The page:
If low-income earners are able to better keep up with costs then it will improve their chances of increasing their income mobility, says Jim Russell, president of United Way Peterborough and District.

The United Way Peterborough and District sponsors the Housing is Fundamental Report and has undertaken studies on homelessness and income.

“It’s actually a shame the provincial government concluded the pilot project around a guaranteed basic income,” Russell says.

That’s referring to the basic income pilot project, which was launched by the previous Liberal government with 4,000 program participants in Lindsay, Hamilton and Thunder Bay.

On July 31, the Progressive Conservative government cancelled the project. A group attempted to take the province to court over the decision, hoping to overturn it, but on Feb. 14, the court shot down the appeal.

Russell says the information that pilot project, had it finished, would have provided valuable data on whether a basic income helps move people out of living with a low-income.

 Whether a basic income actually helped elevate people up the income scale was something the pilot could have discovered, adds Russell.

He notes that by providing a minimum standard to meet basic needs, people rely less on food banks and charities.

“What we’re seeing right now is the strains on capitalism,” he says.

Russell also says precarious employment is another factor in workers’ inability to improve their incomes.

And many of Peterborough’s workers live with precarious or insecure employment which affects their day-to-day lives. That’s according to studies done by the Precarious Employment Research Initiative, which was performed by Peterborough Public Health with the help of the city and a slew of agencies and institutions.

Precarious work is defined by the initiative as having irregular hours, unpredictable wages, less access to job training and usually consists of part-time, contract or temporary work.

The first study in that initiative found 33 per cent of Peterborough workers face precarious employment, while 29 per cent describe their employment as being vulnerable, 18 per cent say it is stable while only 20 per cent call their work secure.

Peterborough Public Health has also done other research on how having a low-income affects people’s health. According to a 2018 report, individuals who make a low-income have a shorter life expectancy than their high-income counterparts, are more challenged with mental-health issues and rate their own health as being lower than those earning more.

“Individuals living in low income have higher rates of chronic diseases and are more likely to die earlier than individuals who are better off financially,” says the report. “Growing up and living in low income can also contribute to food and employment insecurity, lower levels of education, being poorly housed or homeless, social isolation, stress, and difficulty accessing quality health care.”

It also says that suffering those factors may even perpetuate their low-income status.

Mayor Diane Therrien says it’s no surprise it has become harder to get by as more people are living paycheque to paycheque.

“We know that income inequality has been rising for the last couple decades,” says Therrien.

In part that’s to do with large corporations that aren’t paying their fair share, she says. Outrage from Panama Papers back in 2017, where journalists discovered corporations had been hiding massive amounts of wealth offshore to avoid taxes, has disappeared and no one speaks about it anymore.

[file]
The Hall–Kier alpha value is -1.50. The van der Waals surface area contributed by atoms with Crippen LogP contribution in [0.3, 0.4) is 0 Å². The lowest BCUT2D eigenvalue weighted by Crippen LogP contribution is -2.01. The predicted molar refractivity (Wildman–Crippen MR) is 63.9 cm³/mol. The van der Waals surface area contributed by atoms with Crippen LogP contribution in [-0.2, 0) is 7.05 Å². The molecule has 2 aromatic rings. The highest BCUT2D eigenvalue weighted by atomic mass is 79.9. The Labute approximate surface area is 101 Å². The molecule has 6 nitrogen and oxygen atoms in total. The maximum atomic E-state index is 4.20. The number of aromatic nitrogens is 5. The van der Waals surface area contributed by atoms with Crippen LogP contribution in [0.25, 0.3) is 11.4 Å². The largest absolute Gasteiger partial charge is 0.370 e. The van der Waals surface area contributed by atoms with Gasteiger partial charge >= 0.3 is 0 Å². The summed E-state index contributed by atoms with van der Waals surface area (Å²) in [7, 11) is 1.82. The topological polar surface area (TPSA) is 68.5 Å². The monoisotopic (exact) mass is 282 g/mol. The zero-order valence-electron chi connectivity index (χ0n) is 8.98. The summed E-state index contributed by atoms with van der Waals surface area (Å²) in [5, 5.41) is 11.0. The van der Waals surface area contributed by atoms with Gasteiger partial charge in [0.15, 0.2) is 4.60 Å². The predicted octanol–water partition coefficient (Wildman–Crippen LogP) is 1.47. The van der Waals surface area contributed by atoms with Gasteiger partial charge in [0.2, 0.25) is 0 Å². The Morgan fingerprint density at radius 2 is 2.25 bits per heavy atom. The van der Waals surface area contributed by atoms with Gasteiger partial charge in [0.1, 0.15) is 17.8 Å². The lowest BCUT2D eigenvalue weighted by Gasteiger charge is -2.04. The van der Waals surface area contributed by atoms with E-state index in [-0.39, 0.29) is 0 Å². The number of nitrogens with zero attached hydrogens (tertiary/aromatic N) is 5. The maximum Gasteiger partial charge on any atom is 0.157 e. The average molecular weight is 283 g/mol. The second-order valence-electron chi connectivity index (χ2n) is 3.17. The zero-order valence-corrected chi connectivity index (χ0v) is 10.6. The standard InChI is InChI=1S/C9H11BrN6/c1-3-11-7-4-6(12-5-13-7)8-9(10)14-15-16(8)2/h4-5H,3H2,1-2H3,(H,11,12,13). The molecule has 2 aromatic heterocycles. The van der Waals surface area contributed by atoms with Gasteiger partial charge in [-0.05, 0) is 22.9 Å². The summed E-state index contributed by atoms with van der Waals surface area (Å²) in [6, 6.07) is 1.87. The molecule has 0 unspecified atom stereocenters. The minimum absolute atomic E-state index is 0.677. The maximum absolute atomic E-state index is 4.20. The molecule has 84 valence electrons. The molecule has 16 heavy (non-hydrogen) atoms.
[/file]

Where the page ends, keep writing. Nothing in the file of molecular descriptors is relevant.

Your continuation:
“There’s people that have hundreds of millions of dollars that are able to cheat the system,” she says.

Without that money coming in and circulating the economy, the public is worse off, she notes.

But Therrien also says it’s possible to change that. People can advocate to higher levels of government for change and she adds there’s plenty of giving people in the community supporting low-income earners through the United Way, YWCA and Kawartha Food Share.

Locally there’s also been a painful transition as the economy moves away from large-scale manufacturing jobs and people who expected to have careers in those fields need retraining, she says.

“The good full-time jobs aren’t there in the traditional sectors,” she says.

But it’s not hopeless for people who are dealing with this challenge.

The health unit report on the health effects of low-income life says its possible to create communities where people are more easily able to afford the basic necessities of life. It recommends people advocate to their city councillors, MPs and MPPs and to join advocacy groups to deal with issues related to poverty.

Mayor Therrien says advocacy is important, as many people don’t know how to access help or don’t know it exists.

“It’s about linking people up to the services they need,” she says.

Russell says the federal government supports seniors, so there is a precedent supporting a basic income guarantee across Canada.

While some benefitting from that program might be comfortable staying at that minimum income level, others would likely want to augment that, he explains.

And by building on that income and aspiring to “get more and have more” they can move up on the income scale and stay out of poverty.

“We have a lot of work to do at a local level and also pressuring senior levels of government to step up,” says Therrien.

by Taylor Clysdale

Taylor Clysdale covers municipal, provincial and federal politics for Peterborough This Week.You can follow him on Twitter @TaylorClysdale and reach him at tclysdale@mykawartha.com.

Email: tclysdale@mykawartha.com Twitter

Change Starts Here – This is Rob’s Story

 

 

Giving is about people. Your local love can truly change a life, right here in the city and county of Peterborough. This is one story.
 
Thank-you to our community partners who gave Rob the support he needed to change his life. Thank-you to everyone who has donated to our campaign and invested in our friends, family and neighbours.
 
But mostly, thank you to Rob for your courage to change your life and share your story.
 
There is still time to give. Please visit our website to make a donation today. https://give.unitedway.ca/donate/WPETER
 
Film Credits: Megan Murphy & FilmKelly

 

United Way Peterborough Announces 1.2 million

united-way004

The United Way of Peterborough and District announced Wednesday morning that the fall campaign has reached $1.2 million toward its goal of raising $1.85 million for the local agencies funded by United Way.

United Way CEO Jim Russell and campaign chairwoman Megan Murphy joined members of the campaign team in making the announcement at the Pagoda Bridge at Jackson Creek Trail in Peterborough.

Media Coverage:

https://www.thepeterboroughexaminer.com/news-story/9091540-united-way-of-peterborough-and-district-reaches-1-2m-toward-1-85m-campaign-goal/